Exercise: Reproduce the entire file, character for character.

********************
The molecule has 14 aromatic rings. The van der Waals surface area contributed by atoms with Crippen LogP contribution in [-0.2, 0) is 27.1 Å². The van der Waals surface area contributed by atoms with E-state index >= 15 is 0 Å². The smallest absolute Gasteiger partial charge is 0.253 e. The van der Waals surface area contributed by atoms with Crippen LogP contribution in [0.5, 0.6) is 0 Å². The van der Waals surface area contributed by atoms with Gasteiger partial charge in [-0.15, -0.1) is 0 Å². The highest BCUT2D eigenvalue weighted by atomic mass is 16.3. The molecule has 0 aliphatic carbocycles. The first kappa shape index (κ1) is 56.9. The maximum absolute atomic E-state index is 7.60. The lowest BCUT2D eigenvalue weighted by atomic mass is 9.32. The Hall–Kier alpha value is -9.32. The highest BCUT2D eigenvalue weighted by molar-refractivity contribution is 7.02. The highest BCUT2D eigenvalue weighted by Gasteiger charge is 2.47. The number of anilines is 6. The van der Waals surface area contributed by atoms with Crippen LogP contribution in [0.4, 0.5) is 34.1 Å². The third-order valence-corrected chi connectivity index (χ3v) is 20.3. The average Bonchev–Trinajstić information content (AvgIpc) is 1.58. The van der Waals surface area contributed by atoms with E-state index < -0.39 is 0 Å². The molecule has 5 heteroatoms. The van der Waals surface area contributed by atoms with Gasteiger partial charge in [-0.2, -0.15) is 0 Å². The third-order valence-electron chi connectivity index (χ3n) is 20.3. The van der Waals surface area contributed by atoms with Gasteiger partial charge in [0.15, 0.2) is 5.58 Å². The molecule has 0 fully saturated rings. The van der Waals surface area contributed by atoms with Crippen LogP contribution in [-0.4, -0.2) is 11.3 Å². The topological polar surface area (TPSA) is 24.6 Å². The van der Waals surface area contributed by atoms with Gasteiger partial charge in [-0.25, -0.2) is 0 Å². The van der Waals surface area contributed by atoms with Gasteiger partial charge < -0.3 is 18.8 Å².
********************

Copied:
The molecule has 14 aromatic rings. The van der Waals surface area contributed by atoms with Crippen LogP contribution in [-0.2, 0) is 27.1 Å². The van der Waals surface area contributed by atoms with E-state index >= 15 is 0 Å². The smallest absolute Gasteiger partial charge is 0.253 e. The van der Waals surface area contributed by atoms with Crippen LogP contribution in [0.5, 0.6) is 0 Å². The van der Waals surface area contributed by atoms with Gasteiger partial charge in [-0.15, -0.1) is 0 Å². The highest BCUT2D eigenvalue weighted by atomic mass is 16.3. The molecule has 0 aliphatic carbocycles. The first kappa shape index (κ1) is 56.9. The maximum absolute atomic E-state index is 7.60. The lowest BCUT2D eigenvalue weighted by atomic mass is 9.32. The Hall–Kier alpha value is -9.32. The highest BCUT2D eigenvalue weighted by molar-refractivity contribution is 7.02. The highest BCUT2D eigenvalue weighted by Gasteiger charge is 2.47. The number of anilines is 6. The van der Waals surface area contributed by atoms with Crippen LogP contribution in [0.4, 0.5) is 34.1 Å². The third-order valence-corrected chi connectivity index (χ3v) is 20.3. The average Bonchev–Trinajstić information content (AvgIpc) is 1.58. The van der Waals surface area contributed by atoms with E-state index < -0.39 is 0 Å². The molecule has 5 heteroatoms. The van der Waals surface area contributed by atoms with Gasteiger partial charge in [-0.2, -0.15) is 0 Å². The third-order valence-electron chi connectivity index (χ3n) is 20.3. The van der Waals surface area contributed by atoms with Gasteiger partial charge in [0.15, 0.2) is 5.58 Å². The molecule has 0 fully saturated rings. The van der Waals surface area contributed by atoms with Crippen LogP contribution in [-0.4, -0.2) is 11.3 Å². The topological polar surface area (TPSA) is 24.6 Å². The van der Waals surface area contributed by atoms with Gasteiger partial charge in [-0.25, -0.2) is 0 Å². The van der Waals surface area contributed by atoms with Gasteiger partial charge < -0.3 is 18.8 Å².